Also, according to another aspect of the invention there is provided a method of aligning elongated objects in which they are subjected to vibration on a vibratory grid having elongated openings substantially aligned in the intended direction of alignment of the objects, and the objects drop through those elongated openings as and when they achieve an appropriate alignment onto conveying means which remove the objects in the direction of their alignment from beneath the vibratory grid.

With such an arrangement, the speed of removal of the items is not now limited by the speed of advance of a vibratory conveyor. Thus, whilst the objects advance over the vibratory grid relatively slowly, or at least those objects which do not already have the correct alignment and so do not immediately fall through the elongated openings, the speed of removal is, by contrast, controlled by the speed of the conveyor means which can in fact be a relatively high speed in comparison with the speed of advance of the vibratory grid. Indeed the faster the conveyor means remove the objects which fall onto it, the less likelihood there is of double stacking. Preferably therefore the conveyor means moves at a linear speed of at least 0.5 m/s, and most preferably to 3 m/s. Also, the invention has the advantage of simplicity, since the various component parts consisting of the vibratory grid and the conveyor means can be very simple.

It is preferred that the vibratory grid be made up of a number of parallel spaced bars. The elongated openings are then defined between adjacent pairs of bars and the spacing between the bars can be chosen so as to fit the width-wise size of the various elongated objects to be aligned. Preferably, the bars are rounded in cross-section, but this is not essential. Desirably however the bars have inclined sides so that the spacing between them, i.e. the width of the elongated openings, progressively decreases in a downward direction. The shaping of the bars as rounded is preferred, however, since this has the advantage that the inclined circular edges of the bars promote the alignment of the elongated object since there are only infinitely small flat areas on which the objects can rest and potentially remain non-aligned. However, as soon as an object tends to move towards an alignment position from a mis-alignment position, the inclined curved edges tend to promote further alignment and the object then quickly and easily slips between the two bars and drops onto the conveyor means beneath.

In some cases it may be desirable for the vibratory grid to advance the objects to be aligned in the same direction as the conveyor means. In other cases the vibratory grid can advance the objects in a direction opposite to the direction of the conveyor means so that if an object is too large to fit the elongated openings, it can be arranged to fall off the back of the grid, say, into a reject bin.

The conveyor means can consist of a simple conveyor belt, but preferably, the conveyor means have an arrangement to ensure that the objects maintain their aligned orientation. This can be achieved by providing a number of elongated recesses or grooves in the belt aligned with the direction of its advance and the alignment direction of the objects as they drop on to the belt. Preferably, however, the conveyor means comprises a plurality of pairs of spaced parallel endless bands. Thus, with that preferred arrangement, the aligned object will drop down onto a pair of spaced parallel bands positioned underneath elongated opening in the vibratory grid and immediately be picked up and supported by the bands but will rest very securely in the channel formed between the two bands, so maintaining its alignment. Desirably these bands are of round cross-section.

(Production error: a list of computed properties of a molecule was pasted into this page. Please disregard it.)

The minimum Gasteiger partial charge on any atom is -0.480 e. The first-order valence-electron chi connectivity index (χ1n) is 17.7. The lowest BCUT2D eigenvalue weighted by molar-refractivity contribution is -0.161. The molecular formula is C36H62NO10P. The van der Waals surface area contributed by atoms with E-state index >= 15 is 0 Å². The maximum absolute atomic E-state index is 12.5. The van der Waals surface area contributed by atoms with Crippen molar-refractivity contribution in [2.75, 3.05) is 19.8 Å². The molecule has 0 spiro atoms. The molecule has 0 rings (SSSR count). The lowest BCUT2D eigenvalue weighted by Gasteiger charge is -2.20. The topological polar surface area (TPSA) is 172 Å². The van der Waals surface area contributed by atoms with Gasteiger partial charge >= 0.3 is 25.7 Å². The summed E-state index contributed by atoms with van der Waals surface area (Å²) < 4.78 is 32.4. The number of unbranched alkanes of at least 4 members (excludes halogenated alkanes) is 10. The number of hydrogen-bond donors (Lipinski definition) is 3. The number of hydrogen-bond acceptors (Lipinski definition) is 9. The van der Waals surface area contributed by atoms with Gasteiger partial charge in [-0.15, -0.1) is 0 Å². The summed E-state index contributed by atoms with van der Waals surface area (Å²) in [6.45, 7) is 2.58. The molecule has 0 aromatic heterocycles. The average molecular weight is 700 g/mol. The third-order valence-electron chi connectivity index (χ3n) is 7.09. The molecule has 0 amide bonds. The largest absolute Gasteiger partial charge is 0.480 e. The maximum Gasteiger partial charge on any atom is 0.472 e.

There can occasionally still be problems with double stacking, that is to say, one aligned object dropping on to the top of another aligned object. However, by ensuring that the conveyor means move at high speed, the amount of double stacking can be reduced significantly, and in the event that stacking does pose a problem, this can often be avoided by providing a second conveyor means on to which the objects from the conveyor means drop with the second conveyor means working at a higher linear speed than the first so as to space out the objects further in the direction of advance.

Patent Citations
Cited PatentFiling datePublication dateApplicantTitle
US3339703 *Mar 1, 1966Sep 5, 1967Reynolds Tobacco Co RApparatus for rearranging randomly oriented elongated articles into endwise orientation
US3347368 *Jun 28, 1965Oct 17, 1967Kristian Mogensen FredrikScreening device
US3776346 *Apr 26, 1972Dec 4, 1973Dubuit LAutomatic bottle handling machines
US4376481 *Mar 18, 1980Mar 15, 1983Wentcroft Engineers LimitedDevice for arranging in order a random supply of articles
US4494919 *Sep 20, 1982Jan 22, 1985Macmillan Bloedel LimitedApparatus for laying a mat of wood strands
US4664790 *Jun 29, 1984May 12, 1987Svante LundqvistMethod for screening of wooden chips and the like and a screen
US4717027 *Mar 28, 1986Jan 5, 1988Laros Equipment Company, Inc.Vibratory belt separator for blow-molded parts
US4832205 *May 2, 1986May 23, 1989Backus Sormac B.V.Vibrator strips with increased spacing sorter
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*DE1821536A Title not available
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Referenced by
Citing PatentFiling datePublication dateApplicantTitle
US6135263 *Dec 11, 1998Oct 24, 2000Williams; Roger S.Apparatus for organizing and delivering cylindrical and elongate articles from a random disorderly supply
US6318540 *Nov 17, 1999Nov 20, 2001G.D. Societa′ per AzioniMethod of feeding cigarettes to a hopper outlet
Classifications
U.S. Classification209/674, 198/396
International ClassificationB07C5/02, B65G47/24
Cooperative ClassificationB07C5/02, B65G47/24
European ClassificationB07C5/02, B65G47/24
Legal Events
DateCodeEventDescription
Dec 18, 2008FPAYFee payment
Year of fee payment: 12
Oct 7, 2008ASAssignment
Owner name: FOWLER WESTRUP INDIA (PRIVATE) LIMITED, INDIA
Free format text: ASSIGNMENT OF ASSIGNORS INTEREST;ASSIGNOR:RADIX SYSTEMS LIMITED;REEL/FRAME:021640/0325
Effective date: 20080901
Sep 27, 2004FPAYFee payment
Year of fee payment: 8
Dec 8, 2000FPAYFee payment
Year of fee payment: 4
Sep 9, 1997CCCertificate of correction
Nov 16, 1994ASAssignment
Owner name: RADIX SYSTEMS LIMITED, ENGLAND
Free format text: ASSIGNMENT OF ASSIGNORS INTEREST;ASSIGNOR:FUCHS, MILAN;REEL/FRAME:007214/0560
Effective date: 19940929